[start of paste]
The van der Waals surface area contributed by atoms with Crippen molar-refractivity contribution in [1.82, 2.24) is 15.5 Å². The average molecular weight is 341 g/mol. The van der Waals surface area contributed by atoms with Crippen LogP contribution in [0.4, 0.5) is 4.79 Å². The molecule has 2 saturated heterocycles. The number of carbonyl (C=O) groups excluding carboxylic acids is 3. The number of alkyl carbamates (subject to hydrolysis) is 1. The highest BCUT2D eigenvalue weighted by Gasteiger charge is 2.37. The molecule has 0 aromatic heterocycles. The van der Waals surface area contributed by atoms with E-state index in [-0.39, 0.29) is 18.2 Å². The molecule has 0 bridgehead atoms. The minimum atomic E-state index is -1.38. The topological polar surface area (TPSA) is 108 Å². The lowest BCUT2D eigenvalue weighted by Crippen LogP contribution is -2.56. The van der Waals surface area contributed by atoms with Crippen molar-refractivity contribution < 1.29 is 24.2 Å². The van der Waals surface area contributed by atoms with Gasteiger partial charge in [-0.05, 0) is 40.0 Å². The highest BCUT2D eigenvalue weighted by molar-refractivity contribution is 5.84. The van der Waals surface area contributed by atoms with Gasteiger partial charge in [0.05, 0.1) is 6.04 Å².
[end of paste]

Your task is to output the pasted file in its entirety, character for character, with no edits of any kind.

The van der Waals surface area contributed by atoms with Crippen molar-refractivity contribution in [1.82, 2.24) is 15.5 Å². The average molecular weight is 341 g/mol. The van der Waals surface area contributed by atoms with Crippen LogP contribution in [0.4, 0.5) is 4.79 Å². The molecule has 2 saturated heterocycles. The number of carbonyl (C=O) groups excluding carboxylic acids is 3. The number of alkyl carbamates (subject to hydrolysis) is 1. The highest BCUT2D eigenvalue weighted by Gasteiger charge is 2.37. The molecule has 0 aromatic heterocycles. The van der Waals surface area contributed by atoms with E-state index in [-0.39, 0.29) is 18.2 Å². The molecule has 0 bridgehead atoms. The minimum atomic E-state index is -1.38. The topological polar surface area (TPSA) is 108 Å². The lowest BCUT2D eigenvalue weighted by Crippen LogP contribution is -2.56. The van der Waals surface area contributed by atoms with Crippen molar-refractivity contribution < 1.29 is 24.2 Å². The van der Waals surface area contributed by atoms with Gasteiger partial charge in [-0.05, 0) is 40.0 Å². The highest BCUT2D eigenvalue weighted by molar-refractivity contribution is 5.84. The van der Waals surface area contributed by atoms with Gasteiger partial charge in [0.05, 0.1) is 6.04 Å².